Imagine you could have anything you wanted. What would you ask for? A poll asked that question recently: “If you could have anything in the world right now, what would it be?” One person replied, “The world. I want the world.” Others answered with wanting school loans paid off, a more fulfilling job, immortality, and unlimited tacos. One guy pointed out there are only 20 blimps in the world, and he wants to fly one of them. Someone else replied succinctly, “Someone who loves me.”
How about you? If God himself appeared and said, “Ask for whatever you want, anything at all,” what would you want? What would you ask for?
Steven Levitt and Stephan Dubner, two economists who wrote a book titled Think Like a Freak, point out that it has long been said that the three hardest words to say in the English language are I love you. They write, “We heartily disagree! For most people, it is much harder to say I don’t know.” And until you can admit what you don’t yet know, it’s virtually impossible to learn what you need to—in any arena of life, certainly in spiritual wisdom as well. (Steven D. Levitt and Stephen J. Dubner, Think Like a Freak, William Morrow, 2014, pp 19-20)
We conclude our series titled Traction: Getting Going With God, by going on one final ride along in the Old Testament book of 1 Kings. In this final scene, the theoretical question we just started with becomes a reality for ancient Israel’s king Solomon. And in how he replied to that invitation, we discover one of the greatest keys to walking in God’s blessing.
Loving the Lord like Dad did
Let’s start by learning what kind of person Solomon was. He was chosen to lead Israel as king, not because he played the “King me!” game, but by God’s sovereign choice. God called Solomon to serve as king. What kind of person was Solomon inside, in his heart?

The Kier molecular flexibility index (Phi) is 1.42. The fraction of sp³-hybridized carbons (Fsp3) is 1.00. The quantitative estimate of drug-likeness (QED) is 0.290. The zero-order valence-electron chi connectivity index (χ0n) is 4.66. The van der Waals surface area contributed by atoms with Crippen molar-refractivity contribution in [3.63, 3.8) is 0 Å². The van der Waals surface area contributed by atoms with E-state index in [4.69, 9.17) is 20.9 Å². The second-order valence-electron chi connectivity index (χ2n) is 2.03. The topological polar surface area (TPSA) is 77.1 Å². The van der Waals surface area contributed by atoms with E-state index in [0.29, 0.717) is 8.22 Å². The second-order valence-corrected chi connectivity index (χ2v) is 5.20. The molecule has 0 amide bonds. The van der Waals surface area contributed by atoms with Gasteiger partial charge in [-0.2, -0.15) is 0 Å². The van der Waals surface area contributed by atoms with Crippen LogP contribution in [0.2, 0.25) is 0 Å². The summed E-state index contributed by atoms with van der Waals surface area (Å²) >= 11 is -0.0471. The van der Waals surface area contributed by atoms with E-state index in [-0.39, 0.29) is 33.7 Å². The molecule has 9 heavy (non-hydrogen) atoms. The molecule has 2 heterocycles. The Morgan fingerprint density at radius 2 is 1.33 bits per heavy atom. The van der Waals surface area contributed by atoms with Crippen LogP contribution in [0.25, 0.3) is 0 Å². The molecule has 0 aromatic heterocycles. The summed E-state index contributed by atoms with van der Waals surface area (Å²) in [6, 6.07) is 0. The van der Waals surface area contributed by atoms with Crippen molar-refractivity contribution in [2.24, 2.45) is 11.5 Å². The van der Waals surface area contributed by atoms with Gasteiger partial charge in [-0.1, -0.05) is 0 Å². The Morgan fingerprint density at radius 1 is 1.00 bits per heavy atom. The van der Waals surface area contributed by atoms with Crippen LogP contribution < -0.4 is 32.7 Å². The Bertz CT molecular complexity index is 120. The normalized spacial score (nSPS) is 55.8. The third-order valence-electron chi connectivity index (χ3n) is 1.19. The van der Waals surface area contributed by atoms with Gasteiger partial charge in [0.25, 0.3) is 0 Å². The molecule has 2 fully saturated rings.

1 Kings chapter 3 and verse 3 gives us a big clue when it says… “Solomon showed his love for the Lord by walking according to the instructions given him by his father David…”
1 Kings 3:3
Some people talk a good talk but their actions defy their claim to love God. Not Solomon. He loved the Lord. Like his Dad David, Solomon sought God’s kingdom. He wanted to know the Lord, and to honor the Lord in how he led. One day he offers a thousand sacrifices to the Lord.
A poor person might bring a pair of doves as their worship offering. Someone of stronger financial standing might bring a lamb. Solomon offered a thousand sacrifices on just this one occasion.
We don’t understand or practice animal sacrifice. Today it’s seen as cruel. But back then, in the progressive revealing or unfolding of God’s salvation plan, God allowed the sacrifice of animals to foreshadow the sinless sacrifice of Christ for the forgiveness of sin. The principle is the same—that an innocent takes the place of the guilty, and the innocence of the sacrifice is counted to the one who comes admitting their guilt.
So right away, we get a glimpse into Solomon’s heart, that he knew he needed the Lord’s help. The Lord saw that, and reached out in response to Solomon’s heart of worship. Verse 5 we read…
“At Gibeon the Lord appeared to Solomon during the night in a dream, and God said, ‘Ask for whatever you want me to give you.’”
1 Kings 3:5
There it is. Anything, anything at all. Now watch what Solomon does. Instead of going for the lottery or massive fame, we see more of his heart in verse 6…
“Solomon answered, “You have shown great kindness to your servant, my father David, because he was faithful to you and righteous and upright in heart. You have continued this great kindness to him and have given him a son to sit on his throne this very day.”
1 Kings 3:6